What Berlusconi has managed to do — and it’s a rare trick in the European Union West — is to mimic the character of 19th century tsarist rule 200 years on. His latest incarnation, vengefully emboldened by the exposure of his in flagrante hedonism, combines doses of Peter the Great with that of Stalin, minus the murderous overtones. It’s no wonder his political best friend is Russian Prime Minister Vladimir Putin (soon to “re-president” himself), though Putin’s power-among-thieves network is more ample and systemic than Berlusconi’s.

But even if essayist and author Severnigni is correct in saying that Berlusconi’s power base is beginning to lose patience with its aging superhero, no one, and certainly no party, has so far asserted its feasibility as an alternative in the national elections that would likely follow Berlusconi’s ouster or abdication. What that means is that an Italian version of “Yes We Can” — as in yes we can get past Berlusconi — lacks a captivating figure to which both the jaded urban public and the hinterlands can turn, particularly those who live in the country’s crime-addled and neglected south (which relies heavily on government and European funding funneled through Rome and is unused to honesty). Instead, the Italian political system recycles faces by rote.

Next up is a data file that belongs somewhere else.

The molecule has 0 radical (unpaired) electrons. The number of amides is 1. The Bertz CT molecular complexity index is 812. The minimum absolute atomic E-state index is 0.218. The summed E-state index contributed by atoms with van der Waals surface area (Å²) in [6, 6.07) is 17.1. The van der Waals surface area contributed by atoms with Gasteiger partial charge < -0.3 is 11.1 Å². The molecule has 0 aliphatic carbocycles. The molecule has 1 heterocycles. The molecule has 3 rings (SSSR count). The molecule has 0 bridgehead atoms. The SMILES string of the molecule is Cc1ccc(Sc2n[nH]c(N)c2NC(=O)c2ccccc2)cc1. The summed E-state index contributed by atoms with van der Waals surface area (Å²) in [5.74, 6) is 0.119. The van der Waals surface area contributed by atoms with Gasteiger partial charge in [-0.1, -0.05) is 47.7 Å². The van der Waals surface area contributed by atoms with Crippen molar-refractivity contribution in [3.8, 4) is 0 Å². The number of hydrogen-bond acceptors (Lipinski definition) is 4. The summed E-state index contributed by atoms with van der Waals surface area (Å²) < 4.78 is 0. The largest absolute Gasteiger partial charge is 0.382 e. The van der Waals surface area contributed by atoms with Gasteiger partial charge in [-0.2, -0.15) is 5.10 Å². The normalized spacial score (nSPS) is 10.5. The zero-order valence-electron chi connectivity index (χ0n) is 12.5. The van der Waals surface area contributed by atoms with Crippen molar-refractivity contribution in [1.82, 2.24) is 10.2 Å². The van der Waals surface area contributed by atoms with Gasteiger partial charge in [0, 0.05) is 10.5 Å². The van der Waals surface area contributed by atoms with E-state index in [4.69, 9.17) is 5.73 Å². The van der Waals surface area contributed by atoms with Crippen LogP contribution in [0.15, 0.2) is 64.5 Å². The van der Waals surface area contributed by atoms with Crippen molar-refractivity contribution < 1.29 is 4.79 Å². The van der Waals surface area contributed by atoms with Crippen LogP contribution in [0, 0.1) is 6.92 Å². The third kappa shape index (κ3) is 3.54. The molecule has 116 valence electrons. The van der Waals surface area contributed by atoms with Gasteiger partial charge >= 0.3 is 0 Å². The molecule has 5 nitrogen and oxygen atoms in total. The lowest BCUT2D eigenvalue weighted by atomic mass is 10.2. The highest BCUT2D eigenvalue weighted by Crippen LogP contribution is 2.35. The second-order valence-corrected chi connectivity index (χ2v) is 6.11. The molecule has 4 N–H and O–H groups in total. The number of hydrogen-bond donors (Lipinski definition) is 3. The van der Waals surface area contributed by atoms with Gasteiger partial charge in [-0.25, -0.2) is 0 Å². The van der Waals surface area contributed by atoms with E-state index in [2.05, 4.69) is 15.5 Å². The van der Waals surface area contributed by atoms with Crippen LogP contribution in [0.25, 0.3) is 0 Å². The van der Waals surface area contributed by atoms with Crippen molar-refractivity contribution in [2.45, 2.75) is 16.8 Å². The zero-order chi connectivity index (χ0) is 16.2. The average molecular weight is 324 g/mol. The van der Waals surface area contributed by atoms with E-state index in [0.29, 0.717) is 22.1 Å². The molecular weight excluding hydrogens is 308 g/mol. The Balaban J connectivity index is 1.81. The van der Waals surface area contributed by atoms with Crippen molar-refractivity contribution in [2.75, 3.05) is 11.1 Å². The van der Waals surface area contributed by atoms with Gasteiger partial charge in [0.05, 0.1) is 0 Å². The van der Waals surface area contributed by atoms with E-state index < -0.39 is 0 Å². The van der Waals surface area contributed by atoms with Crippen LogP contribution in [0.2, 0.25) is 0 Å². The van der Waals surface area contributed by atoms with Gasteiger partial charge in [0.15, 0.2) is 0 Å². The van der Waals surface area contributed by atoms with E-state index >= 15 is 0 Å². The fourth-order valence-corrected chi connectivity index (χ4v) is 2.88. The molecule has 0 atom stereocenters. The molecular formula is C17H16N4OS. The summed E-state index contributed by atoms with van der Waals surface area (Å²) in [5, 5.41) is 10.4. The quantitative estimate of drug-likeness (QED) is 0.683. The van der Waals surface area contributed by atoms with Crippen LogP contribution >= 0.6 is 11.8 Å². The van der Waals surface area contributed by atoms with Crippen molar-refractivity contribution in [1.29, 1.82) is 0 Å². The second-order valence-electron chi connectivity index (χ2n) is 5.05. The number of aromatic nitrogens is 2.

Then-Democratic Party chief Walter Veltroni embraced Barack Obama-inspired politicking before the 2009 national vote, attempting to channel the American Democrat’s people-power charm. But Veltroni was the wrong man for such an enterprise. The former Rome mayor’s abject defeat decimated what remained of the once-proud Italian left, since at loose ends.

Giulio Tremonti, Berlusconi’s suffering finance minister, once widely rumored as the potential head of an interim government should his boss be voted out or step aside, has recently fallen afoul not only of Berlusconi himself, but of economic bad tidings, including Standard & Poor’s September decision to cut Italy’s credit rating (that S&P mugged the United States in August tempered the fallout, since bad news from America helps ease domestic self-consciousness).

Still, the downgrade troubled image-conscious Italy. Sex scandals are one thing, but economic embarrassment makes the country look needy, hitting a still-raw postwar nerve. In explaining its reasoning, S&P labeled the Berlusconi government “fragile,” a peculiar assertion since its opponents have yet to assert an antidote to that fragility.

Opposition leader Pier Fernando Casini, who controls what remains of the country’s Christian political base, has renewed calls for Berlusconi to step down (“He should let Italy be ruled by someone who believes in her…”), but his protestations, like those of other peripheral parties chiefs and complaints from the country’s president, Giorgio Napolitano (who belongs to generation that pre-dated public vulgarity), make waves only among dyed-in-the-wool critics. The nuts and bolts Berlusconi’s party, weaned into translating all criticism into envy, are mostly immune to the hubbub.